CFD modeling for natural ventilation in a lightwell connected to outdoor through horizontal voids

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CFD modeling for natural ventilation in a lightwell connected to outdoor through horizontal voids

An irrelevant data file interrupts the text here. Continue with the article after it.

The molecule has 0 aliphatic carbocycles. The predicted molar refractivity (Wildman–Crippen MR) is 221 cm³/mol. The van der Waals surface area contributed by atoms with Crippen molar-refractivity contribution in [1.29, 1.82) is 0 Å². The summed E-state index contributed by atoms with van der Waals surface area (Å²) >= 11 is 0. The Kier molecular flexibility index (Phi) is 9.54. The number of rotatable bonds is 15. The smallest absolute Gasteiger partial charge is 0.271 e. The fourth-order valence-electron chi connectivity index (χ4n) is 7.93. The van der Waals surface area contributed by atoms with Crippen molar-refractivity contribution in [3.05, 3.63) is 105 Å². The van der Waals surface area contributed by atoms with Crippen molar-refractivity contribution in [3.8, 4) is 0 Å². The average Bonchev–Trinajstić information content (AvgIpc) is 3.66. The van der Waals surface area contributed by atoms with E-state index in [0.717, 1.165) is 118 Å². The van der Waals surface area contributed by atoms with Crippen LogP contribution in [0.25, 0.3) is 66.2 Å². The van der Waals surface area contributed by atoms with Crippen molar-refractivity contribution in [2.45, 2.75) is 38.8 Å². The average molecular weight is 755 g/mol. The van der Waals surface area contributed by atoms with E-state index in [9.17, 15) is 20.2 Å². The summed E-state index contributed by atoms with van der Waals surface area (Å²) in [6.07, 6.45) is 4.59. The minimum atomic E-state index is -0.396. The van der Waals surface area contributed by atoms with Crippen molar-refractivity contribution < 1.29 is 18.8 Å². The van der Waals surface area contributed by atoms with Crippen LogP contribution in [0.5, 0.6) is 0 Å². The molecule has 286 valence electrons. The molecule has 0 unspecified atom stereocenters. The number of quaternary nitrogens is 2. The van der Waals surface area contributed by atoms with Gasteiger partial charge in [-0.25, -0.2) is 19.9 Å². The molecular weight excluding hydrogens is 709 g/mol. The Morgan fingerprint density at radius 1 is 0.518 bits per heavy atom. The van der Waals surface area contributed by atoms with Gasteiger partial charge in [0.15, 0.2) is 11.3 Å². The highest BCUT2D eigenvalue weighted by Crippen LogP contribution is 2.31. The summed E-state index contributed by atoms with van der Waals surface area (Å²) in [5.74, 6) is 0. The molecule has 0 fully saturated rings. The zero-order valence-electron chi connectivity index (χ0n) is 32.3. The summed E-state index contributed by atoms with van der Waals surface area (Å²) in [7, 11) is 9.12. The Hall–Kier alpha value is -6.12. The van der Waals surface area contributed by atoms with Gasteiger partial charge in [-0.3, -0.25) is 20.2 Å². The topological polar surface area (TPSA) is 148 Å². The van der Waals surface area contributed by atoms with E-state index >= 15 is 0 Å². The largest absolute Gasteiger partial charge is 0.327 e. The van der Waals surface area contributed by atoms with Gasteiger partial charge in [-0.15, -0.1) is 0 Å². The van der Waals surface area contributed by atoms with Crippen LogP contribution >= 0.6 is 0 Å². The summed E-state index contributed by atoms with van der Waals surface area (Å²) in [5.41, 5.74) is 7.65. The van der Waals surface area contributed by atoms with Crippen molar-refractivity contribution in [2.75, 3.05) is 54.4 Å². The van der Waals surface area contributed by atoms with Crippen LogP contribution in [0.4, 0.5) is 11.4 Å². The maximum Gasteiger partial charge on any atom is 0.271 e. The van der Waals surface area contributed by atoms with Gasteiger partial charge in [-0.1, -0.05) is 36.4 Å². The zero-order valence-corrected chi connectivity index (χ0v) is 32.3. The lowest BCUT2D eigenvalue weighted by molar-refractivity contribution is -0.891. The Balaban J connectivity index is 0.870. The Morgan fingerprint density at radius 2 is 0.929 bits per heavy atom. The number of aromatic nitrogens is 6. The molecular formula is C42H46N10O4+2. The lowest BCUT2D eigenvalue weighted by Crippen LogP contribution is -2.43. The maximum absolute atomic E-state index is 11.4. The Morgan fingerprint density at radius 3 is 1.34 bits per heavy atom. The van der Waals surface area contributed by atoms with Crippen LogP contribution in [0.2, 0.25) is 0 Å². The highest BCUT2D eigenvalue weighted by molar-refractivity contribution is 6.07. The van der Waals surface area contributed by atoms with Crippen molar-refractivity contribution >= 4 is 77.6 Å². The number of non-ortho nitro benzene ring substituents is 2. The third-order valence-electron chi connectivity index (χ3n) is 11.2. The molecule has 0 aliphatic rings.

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  EnergyandBuildings86(2015)502–513 ContentslistsavailableatScienceDirect Energy   and   Buildings  journalhome   page:www.elsevier.com/locate/enbuild CFD   modeling   for   natural   ventilation   in   a   lightwell   connected   tooutdoor   through   horizontal   voids Tareq   Gaber   Farea a , ∗ ,   Dilshan   Remaz   Ossen a ,   Saqaff    Alkaff  b ,   Hisashi   Kotani c a DepartmentofArchitecture,FacultyofBuiltEnvironment,UniversitiTeknologiMalaysia,81310UTM,Johor,Malaysia b DepartmentofMechanical,FacultyofEngineering&Technology,MultimediaUniversity,Malaysia c DepartmentofArchitecturalEngineering,GraduateSchoolofEngineering,OsakaUniversity,Japan a   r   t   i   c   le   i   n   f   o  Articlehistory: Received23October2013Receivedinrevisedform8October2014Accepted14October2014Availableonline23October2014 Keywords: NaturalventilationLightwellHorizontalvoidHigh-risebuildingsCFD a   b   s   t   r   a   c   t Lightwell   or   deep   courtyard   iscommonly   used   in   high-rise   deep   layout   plan   buildings   and   are   usuallyimplemented   to   admit   daylight   and   to   induce   natural   ventilation   into   targeted   spaces.   Upward   flow   inthe   lightwell   is   dominant   due   to   buoyancy   effect;   however,   direct   connection   to   the   outdoor   throughhorizontal   void   may   assist   or   oppose   the   upward   airflow   in   the   lightwell.   Thisarticle   mainly   investi-gates   the   effect   of    different   vertical   and   horizontal   positions   ofthe   void   connected   to   the   lightwell   onthe   upward   flow   with   different   wind   directions.   Computational   Fluid   Dynamics   (CFD)   was   employed   tosimulatethe   airflow   inside   the   lightwell.   The   simulation   results   were   validated   and   confirmed   a   goodagreement   with   the   experimental   data.   The   configuration   of    the   lightwell   connection   clearly   indicate   thestrong   influence   on   upward   flow   in   the   internal   lightwell;   however,   the   double-level   void   in   cross-flowconfiguration   wasfound   more   effective   thanother   configurations   in   terms   of    airflow   velocity   and   tem-perature.   Wind   direction   is   an   important   parameter   which   influences   air   flow   patterns   and   velocity   inthe   lightwell.   This   study   provides   proper   guidelines   to   predict   ventilation   performance   andto   improvethe   design   of    naturally   ventilated   high-rise   buildings.©2014   Elsevier   B.V.   All   rights   reserved. 1.Introduction Naturalventilationisconsideredoneofthemostfundamentallowcostpassivecoolingstrategies[1,2],contributingtoreductions inenergyconsumptionwithoutcompromisingthermalcomfortandtheairqualityinsidethebuilding[3].Naturalventilationcan beprovidedinsideandaroundbuildingsbywind-alone,buoyancy-aloneoracombinationofboth,whichisdefinedasnaturalconvectionflow[4–6].Naturalconvectionflowisaneffective meansofprovidingindoorventilationinbuildingswhenwindandbuoyancyhavethesamedirection[6,7].Inordertosimplifythe predictionofsteadynaturalconvectionflowcharacteristicsinthebuildings,Etheridgeclassifiedtwomaintypesofopeningswithrespecttoaspectratio L / d h ,where L isthelengthparalleltostream-linesand d h  isthecrosssizethatflowsperpendicular[5].Incases wheretheaspectratioisverylow(e.g.conventionalwindows)theflowpatternisseparatedattheedgesoftheopening.Therefore,incasewithlower L / d h  value,moststudiesutilizedthestill-airdis-chargecoefficient( C  d )whileinlongopenings(large L / d h  value) ∗ Correspondingauthor.Tel.:+60142382465;fax:+6075557411. E-mailaddress: tareqgfarea@outlook.com(T.G.Farea). theReynoldsnumberdependencyisimportant[8].Mostprevi- ousstudieswereconductedinisolatedspaces,e.g.simpleroomshavesmallopenings,withverylowvalueof  L / d h  [4,9].Researchtodaypaysmoreattentionthanbeforetothestudyofspecialbio-climaticdesignstrategieswithverylarge L / d h  values,forexamplewindtower[10]andcourtyard[11]. Internallightwellshaveverylarge L / d h  valueandusuallyimple-mentedinbuildingswithadeeplayoutplaninordertoprovidenaturalventilationanddaylighttoinnerspaceswhicharefarfromtheperimeterofthebuilding.Thelightwellwithinhigh-risebuild-ingsmay   actonlyasventilationshaft[12,13].Inordertoguarantee aneffectiveventilationperformance,mostbuildingcodesprescribetheminimumlightwellsizeinrelationtothebuildingheight[13].However,thereareotherimportantfactorsindeterminingtheair-flowperformanceinthelightwellsuchasheattransferfromwallsurfacesofthelightwellandadjoiningspacesthroughwindows(openingswithlower L / d h  value)andconnectionstotheoutdoorthroughhorizontalvoids(openingswithlarger L / d h  value).Infact,theideaofconnectinglightwellstotheoutdoorthroughhorizontalvoidsisnotnew,andhasbeenthefocusofmanypreviousstud-ies[13–17].Horizontalvoidsareusuallyfoundinthefirstfloor inhigh-risebuildingsandservemulti-purposeusessuchascarparks[18].Moreover,horizontalvoidsarefoundinthemiddle http://dx.doi.org/10.1016/j.enbuild.2014.10.0300378-7788/©2014ElsevierB.V.Allrightsreserved.  T.G.Fareaetal./EnergyandBuildings86(2015)502–513 503 floorsofhigh-risebuildings,andareusedasrefugefloors[19],servicefloors[18],windfloors(e.g.inLibertyTower,Japan)and skygardensinluxuryresidentialbuildings(e.g.TheMet,Thailand).Therefore,iflightwellsareappropriatelyanddirectlyconnectedtotheoutdoorthroughhorizontalvoids(e.g.appropriatepositionandsize),theoutdoorwindflowwillprovidethebuoyancy-inducedflowinthelightwell[20,21].However,theconnectionconfigura- tionbetweenthelightwellandhorizontalvoidcouldopposethebuoyancy-inducedflowandthusdecreasethevelocityofupwardflow[6,9].Thesepossibilitiesarerequiredmoreinvestigationsto optimizetheappropriateconfigurationforprovidingairflowinthebuilding,particularlywhenbothspacescomewithverylarge L / d h value.TheCFDapplicationshavebecomethemostpopularinbuild-ingventilationstudies[1,22],particularlythevalidationmodels [23,24].ManystudiesarebasedonvalidatedCFDformodelingnaturalconvectionflowinconnectedspaces(largespaceslinkedbetweenseveralroomsorfloors)inhighrisebuildings.Itwasfoundthatmostofthesestudieswereconductedinatriumspace(e.g.[7,23,25,26])andsolarchimneys[27,28]butnotinlightwells. Theairflowmechanisminthesespaces(inparticular,lightwellsandatriums),isalmostthesame,withthemostimportantdiffer-encebeingthatthelightwellopenstotheoutdoorthroughtheskyopening,makingtheflowinsidethelightwellmorecomplexanduncontrolled.However,theliteratureindicatesthatonlysemi-enclosed(re-entrant)andattachedlightwellswereinvestigatedinmanypreviousstudies[15,24,29].Internallightwells,however, havetheworstpositionintermsofconnectiontotheoutdoor,butveryfewstudieshavebeenconductedtoinvestigatetheirinfluenceonairflow.Kotanietal.[16,30,31]conductedmanyexperimentalhigh-rise buildingsmodelsinawindtunnel,andempiricalmodelswereusedtoinvestigatetheairflowcharacteristicsinsideaninternallightwellconnectedtotheoutdoorthroughahorizontalvoid.Theabovestudiesinvestigatedtheeffectoftheheatmagnitudeanditssourceposition,airvelocityandvoidsizeontheairflowrate,airtemper-atureandairflowpatterninlightwells.Ontheotherhand,studiesconductedbyGan[32,33]inverticalenclosuresinvestigatedthe effectofenclosuresizeandthelimitednumberofinletpositionswithdifferentheatvaluesandpositions.AlthoughtheresultsarebasedonCFDsimulations,theexperimentswerelimitedtotwodimensionalmodelsandconsideredonlyasinglewinddirection.ArecentstudybyChiangandAnhexaminedtheeffectofsev-eralvoidpositionsonair-velocityandtemperaturegradientinaninternallightwellofahigh-risebuildingusingCFDsimulations[15].Thenumberofhorizontalandverticalvoidpositionswerelimitedtobottom,top,cross-flowandwindwardpositions,andconsideredonlyasinglewinddirection.Anotherrecentstudy,alsobasedonCFD,evaluatedthenaturalconvectionflowinlightwellinahigh-riseofficebuildingandcompareditwithsegmentedlightwells(byhorizontalvoid)andisolatedspaceconfigurations[20].The studyindicatedthatpotentiallightwells(eithersegmentedornon-segmented)aremoreeffectivethanisolatedspaceintermsof providingincreaseairflowrate.However,segmentedlightwellsarepreferredastheyreducerecirculationflowwhichiscommoninnon-segmented,particularlythosefoundinthebottomandtoppartsofthelightwell.TheabovestudiesindicatethatthereisalackofextensiveanddetailedsensitivitystudiesinvolvingCFDsimulationofnaturalcon-vectionflowinlightwells.ThesimulationresultsareverysensitivetoawiderangeofcomputationalparametersandsettingsthathavetobesetbytheuserofCFD.Therefore,detailedandgenericsensitiv-itystudiesoftheinfluenceoftheseparameters,e.g.computationaldomainsize,gridresolutionandturbulencemodelsonthesimu-lationresultsarerequiredtoprovidebestpracticeguidelinesforusingCFDwithmoreaccuracyandreliability[34,35].Thecurrentstudyusedasmall-scalemodelthatwastestedexperimentallybyKotanietal.[16],andreproducedinaCFDsim- ulationwithtwoobjectives.ThefirstistoperformavalidationandsensitivityanalysistoverifythereliabilityandaccuracyofCFDinpredictingthenaturalconvectionflowinsidethelightwellsinhigh-risebuildingsbycomparingtheresultswithexperimentaldata.Thesecondobjectiveistoexaminetheeffectofthevoidpositionsandwinddirectionontheupwardflowinsidethelightwell.Theresultsofthisstudywillcontributetowardidentifyingappropriatevoidpositionsinordertoprovideupward-crossflowinlightwells.Thiswillbepreferredtoremovingheatfromthecoreofthebuilding,thusprovidingforbetterairqualityandthermalcomforteitherinthelightwellspaceasunoccupiedspaceorinadjoiningindoorroomsasoccupiedspace. 2.Windtunnelexperiment(WTE) Kotanietal.conductedawindtunnelexperiment(WTE)usingasmall-scalemodelforahigh-risebuildinglightwellconnectedwithbottomvoid[16].Theexperimentpredictedtheairtemper- atureandairflowrateaswellasairflowpatterninthelightwell.Thebuildingmodel(1:250)representsarealforty-storeyhigh-risebuildingwithsquareplandimensionof36m × 36m × 120m(width × depth × height).Thelightwellinthecoreofthebuildingpassverticallythroughallthefloorswithoutanyopeningsexceptthebottomlateralhorizontalvoid(onesideopeninwindwarddirection)andthetopverticaloutlet(skyopening).ThebuildingmodelusedintheWTE   was   scaledto1:250.Theoutlineofthemodelthereforehasdimensionsof144mm × 144mm   × 480mm.Thevolumeofthelightwellandtheareaofthehorizontalvoidare72mm   × 72mm × 468mmand72mm   × 12mm(width × height)respectivelyasillustratedin(Fig.1).Theexperimentalconditions werespecifiedintermsofrateofheatgenerationinthelightwell,rangingfrom10to40W,   andwindvelocityinthewindtunnelwhichrangedfrom0to1.5m/s.Thewinddirectioninallcaseswasperpendiculartothewindwardfac¸    adewherethehorizontalvoidwaslocated.Tomeasuretheairtemperature,fivethermocouplesweresetverticallyinthelightwell.MoredetailedinformationabouttheexperimentalsettingscanbefoundinKotanietal.[16]. 3.CFDvalidationandsensitivityanalysis AcommercialCFDcodeANSYSFluentwasusedtosimulateairflowandtemperatureinthelightwell.Steady-stateairflowandheattransferthroughathree-dimensionalmodelwas   car-riedout.ThissectiondiscussestheexecutionofthemethodutilizedtovalidateandcomparetheCFDsimulationmodelswithWTEmodeldevelopedbyKotanietal.[16]Computationalset-tingsandparametersforreferencecaseandsensitivityanalysisareperformed.Thereferencecasesettingsarebasedoncom-mon   andbestpracticeguidelinesofcomputationalparameters.Asystematicsensitivityanalysiswasconductedontherefer-encecasetostudytheimpactofawiderrangeofcomputationalparametersonthereferencecase.Allcomputationalparame-tersforreferencecaseandsensitivityanalysisareshowninTable1.  3.1.Flowdomainandgeometry AbuildingmodelwithdimensionssimilartothemodelusedintheWTE   studyhasbeenusedintheCFDvalidation.Thecompu-tationaldomainofthereferencecase,however,wassetaccordingtobestpracticeguidelines(e.g.[7,36,37]).Thewindwarddistance (frombuildingsurfacetoinlet)andleewarddistance(frombuild-ingsurfacetooutlet)weresetas5Hand10H,respectively,where  504 T.G.Fareaetal./EnergyandBuildings86(2015)502–513 Fig.1. PerspectiveviewofthecomputationaldomainsizeusedinnumericalstudyshowsthebuildingmodellocationandpossiblewinddirectioninletandbuildingmodeldimensionsusedbyKotanietal.[12].  Table1 Conditionsofcomputationalflowparametersforsensitivityanalysiswithindicationofthereferencecaseconditions.GriddiscretizationDomainsizeWallHeatsourceResidualsTurbulenceM.  A(3.89 × 10 5 ) RecommendStandardWF Surfaceflux10 − 5 RNG k – ε B   (5.51 × 10 5 )WindtunnelEnhancedWTSpacevolume10 − 8 R  k – ε C   (9.32 × 10 5 )SST k – ω SSTNote:Exceptfirstrow,itisnotnecessarilyeachrowusedtogetherinonesimulation.WF,   wallfunctions;WT,   walltreatment;M,   model. Histheheightofthebuilding.Thelateralandthedistancefromthetopofthebuildingtothetopofthedomainweresetas5H.Theresultingcomputationaldomainsizeis7.344m × 7.344m × 2.88m(width × depth × height).Sincetherecommendedsizedoesnothavethesamedimensionsasthewindtunnel,anothercomputa-tionaldomainwithsimilarcrosssectiondimensionstothewindtunnel,1.4m × 1.6m(depth × height)wasmodeledforthesensi-tivityanalysis.However,thesizeofthecrosssectionoftheinflowdomainshouldbecommensuratewithrecommendedblockageratio[36,38].Theblockageratioofthecrosssectionofthewind tunnelandsurfacebuildingareawasabout3.1%whichindicatesanacceptablemaximumvalue.Takingintoaccountthecomputa-tionaltime,thewindwardandleewarddistancesweresetat2Hand4H,respectively,andthecrosssectionofthewindtunnelwasmaintained.AirflowrateandtemperatureresultsinthelightwellofeachofthetwodomainsizeswerecomparedwiththeWTE   data.Fig.2showsthattherecommendedsizedomainproducedresultsthatareclosesttotheexperimentaldata.Inordertoexamineallcomputationaldomaincandidatesunderthesameconditions,theywerediscretizedwiththesamemeshsizeandcellsgrowthrate.  3.2.Griddiscretization Thecomputationaldomainwasdiscretizedusinganunstruc-turedgridwithhighresolutioninthelightwellandthehorizontalvoid,wherehigh-gradientflowzonesexists(Fig.3).Agrowthrate of1.1%inalldirectionsfromthesezoneswasimplementedforthemeshesinwholedomain.Thespatialdomainwasdividedintotetrahedralelements.Gridsensitivitytestwascarriedoutwithadifferentnumbersofcells.Therefore,threemeshtypesaremadeupof3.89 × 10 5 (GridA),5.51 × 10 5 (GridB),9.32 × 10 5 (GridC)cells.SimulationresultsoftheabovemeshtypeswerecomparedwiththeWTE   data.Fig.4showsthatGridAisappropriatetoobtain reasonableairtemperatureandairflowrateresultsinthelightwellascomparedtotheWTE   resultswithlesscomputationaltime.Itshouldbenotedherethattheupwindschemeofsecond-orderaccuracyandSIMPLEsolutionalgorithmwereusedforthecon-vectiontermswhiletheleastsquarecell-basedgradientforspatialdiscretizationwasusedbythesimulationforthediffusiontermsof thegoverningequations. 00.050.10.150.20.250.30.350.40.455      H     (    m     ) 10   15   20   25 T SmRecoExp. 30 (Q=2.76) (Q=2.61)(Q=2.80) C allmmend Fig.2. Temperaturedistribution( T  )andairflowrate( Q  )alongtheheight( H  )ofthelightwellinsmall(windtunnelsize)andrecommendedsimulationdomainsizescomparedwithexperimentaldata.  T.G.Fareaetal./EnergyandBuildings86(2015)502–513 505 Fig.3. Griddiscretizationofthewholedomain(a)withmoreelaborationinthebuilding(b)andthelightwellwithvoid(c).  3.3.Boundaryconditions 3.3.1.Inletwindprofile InletwindprofilewasgeneratedincomputationaldomaincorrespondingtotheprofilegeneratedintheWTE.Therefore,one-fourthpowerlawprofilewasgeneratedforareferencevelocityof1.0m/s   andtheresultsshowthatthenumericalprofileisingoodagreementwiththewindprofilegeneratedintheWTE   model(Fig.5).Basedonturbulentintensity( I  u )profilewhichwas   generatedintheWTE, k and ε profileswereverticallygeneratedinthecompu-tationaldomaininletbyintroducingthefollowingequations[36]: k (  y ) = ( I  u (  y ) U  (  y )) 2 (1) ε (  y ) = C  1 / 2   k (  y ) U  ref   y ref  ˛   y y ref   ( ˛ − 1) (2) 00.050.10.150.20.250.30.350.40.455   10      H     (    m     ) Grid B 15 GridGri 20   25 T CExpd A 30 (Q=2.76)A (Q=2.76)B (Q=2.65)C (Q=3.00) o C . Fig.4. Airtemperaturedistribution( T  )andairflowrate( Q  )alongtheheight( H  )of thelightwellforthreetypesofmeshes,coarse3.89 × 10 5 (GridA),fine5.51 × 10 5 (GridB)andfinest9.32 × 10 5 (GridC)comparedwithexperimentaldata(Exp.). where C    isanempiricalconstantequalto0.09.Thesetwoequa-tionscanbeusedtoderivethespecificdissipationrate ω asshowninthefollowingequation: ω (  y ) = ε (  y ) C   k (  y ) (3)Inadditiontothesesolversettings,theintermittencywasfixedat1fortheSSTmodelasthestudyconsideredafullyturbulentflow.  3.3.2.Near-walltreatment  Toapplytheappropriatenear-walltreatmentmethod,simula-tionswerecarriedoutusingastandardwallfunctionandenhancedwalltreatmentmethodsandtheresultswerecomparedwiththeWTE   data.Standardwallfunctiondependsondimensionlessparameter  y +asverticalwalldistancevector.Insmoothwallsthefirstgridcellshouldbewithinthevalidity30<  y +<300[39]or30<  y +<500[40].Therefore,toachieve  y +withintheserec-ommendedranges,coarsemeshwithaminimumsizeof0.005mwasused.Inaddition,simulationwas   carriedoutwiththesameminimumsizebutwithinflationmeshtechnique,providedinANSYS-Meshingsoftware,whichisusedtooptimizethewalllayersofthefloorboundary.Inaddition,enhancedwalltreatmentmethodwasemployedbutwithhighmeshresolution,whereasmallermin-imumsizewasused(0.004m),   asnomeshsizelimitationsare 00.20.40.60.811.20   0.2   0.4   0.6   0.8   1Measured wind velocityOne-fourth Power low profile      H     (    m     ) u   (m/s) Fig.5. Generatinginletprofilenumericallybyone-fourthpowerlowandcomparingwithexperimentalinlet.  506 T.G.Fareaetal./EnergyandBuildings86(2015)502–513 00.050.10.150.20.250.30.350.40.455   10   15   20   25   30 (Q=2.76)(Q=2.76)(Q=2.68)(Q=2.61) T o C      H     (    m     ) Standard WFStandardWF+ifla.Enhanced WTExp. Fig.6. Temperaturedistribution( T  )andairflowrate( Q  )alongtheheight( H  )of thelightwellfornear-walltreatmentadoptingthestandardwallfunction(WF),theenhancedwalltreatment(WT)andstandardwallfunctionwithinflationmesh(WF   +infla). requiredinthismethod.CFDsimulationswereconductedunderthethreetypesofnear-walltreatmentsettingsandcomparedwithWTE   data.TheairflowrateandtemperatureresultsinthelightwellforthethreetypesagreewithWTE   data(Fig.6).Althoughthere isaverysmalldiscrepancyintemperatureprofileswithandwith-outusinginflationmesh,thismethodhasastrongeffectontheairflowrateresultsasshowninFig.6.Therefore,thestandard wallfunctionwithinflationwasusedinfurthersimulationsinthisstudy.  3.3.3.Heatgeneration HeatinthelightwellwasgeneratedbytwocoiledwirefixedsymmetricallyalongitsverticalaxisinWTE.Numerically,itisdif-ficulttosimulatetheheatreleasedfromacoiledwire.Therefore,twodifferentmethodsasprovidedinthesolver(ANSYS-Fluent)havebeenusedtorepresentheatgenerationinthelightwellthatcorrespondstothoseprovidedintheWTE.TheCFDisabletopre-scribesurfaceheatfluxontheinsidesurfacesofthelightwell,andbyspecifyingthevolumetricrateofheatgenerationofthelightwellvolume[41].Anequivalentheatfluxof290W/m 2 wassettorepresentthe40WinWTE,tomeettheheatgenerationinsidethelightwellemittedbythelightwellsurfaces.Forgeneratingheatbyspecify-ingvolumetricrate,allcellsinthelightwellspacewereseparatedwithintheflowdomaininordertogenerateheatthatmeetheatgeneratedintheWTE.Thisseparatedheatwasdividedintotenvirtualregionsandthetotalrequiredenergywasdistributedver-ticallyandequallyforthesevirtualregionstototal16,000W/m 3 whichisalsoequivalent40W.   Inaddition,heatlossfromthelightwellwascalculatedinthecaseofheatgenerationviathelightwellvolume(asnotedin[16])andtheresultsalsowere comparedwithpreviouscases.Fig.7illustratesthattheheatgen- erationthroughprescribingsurfaceheatfluxmethodisclosertoWTE   dataascomparedwithtemperatureandairflowrateinthelightwell.Theprescribedambientairtemperatureof12 ◦ CforthecomputationaldomaincorrespondswiththatusedfortheWTE. 00.050.10.150.20.250.30.350.40.455   10   15   20   25   30   35 (Q=2.76) (Q=2.76)(Q=2.36) (Q=2.10)  T o C      H     (    m     ) Exp.FluxSpace volume (no loss)Space volum (loss 40%) Fig.7. Temperature( T  )andairflowrate( Q  )usingdifferentmethodsforheatgen-eratingby;wallfluxfromtheinternalsurfacesofthelightwell,lightwellvolumewithandwithoutcalculatingheatlosssuggestedbytheauthorsoftheexperimentalstudy,comparedwithexperimentaldata(Exp.).  3.4.Turbulencemodeling  SincetheflowintheWTE   isturbulent( R e >4000),theReynoldsAveragedNavier–Stokes(RANS)modelswereemployedtomodelthemeanairflowinthelightwell.UsingRANSapproachfora3-Dsteady-stateflow,thetime-averagecontinuity(masscon-servation),Navier–Stokes(momentumconservation)andenergy(energyconservation)equationscanbewritten,respectively,as: ∂∂  x i ( u i ) = 0 , (4) ∂∂  x  j ( u  j u i ) =− ∂  p ∂  x i + ∂∂  x  j   ∂ u i ∂  x  j  + ∂   t ij ∂  x  j + g  i , (5) ∂∂  x  j ( u  j T  ) = ∂∂  x  j  kc   p ∂ T  ∂  x  j  + ∂ q t  j ∂  x  j + S t   (6)where   t ij  =−   ¯ u  i u   j  isturbulentstresstensor, q t  j  =−   ¯ u   j t  isturbu-lentheatflux,and S  t   isthesourcetermforenergy. T  and u ,aretheaveragecomponentsofvelocityandtemperature,while u  and t  arethefluctuatingcomponents.SinceselectinganappropriateCFDapproachandaturbulencemodelarethemostcriticalfactorsinfluidflowstudies[42],the currentstudyemployedfouroftheRANS-basedturbulencemod-elstoexaminetheirperformance.Performancewas   measuredintermsoftheabilitytopredicttemperature,airflowrate,andair-flowpatterninthelightwellconnectedtoabottomvoid.ThesearetheRe-normalize k – ε (R  k – ε ),RNG k – ε ,andSST k – ω ,andSST.Thesemodelshavebeenselectedastheyarecommonlyfoundinthelit-erature.ThecomparisonsbetweenallmodelswerepresentedinSection5.  3.5.Convergencecriteria Previousstudies[37,43]recommendedthatconvergenceofthe scaledresidualsdownto10 − 5 isacceptable.However,forvalidationstudiestheuseofmuchlowerresidualstoreachtheconvergedsolutionhasbeenrecommended[37].Inthecurrentstudytwo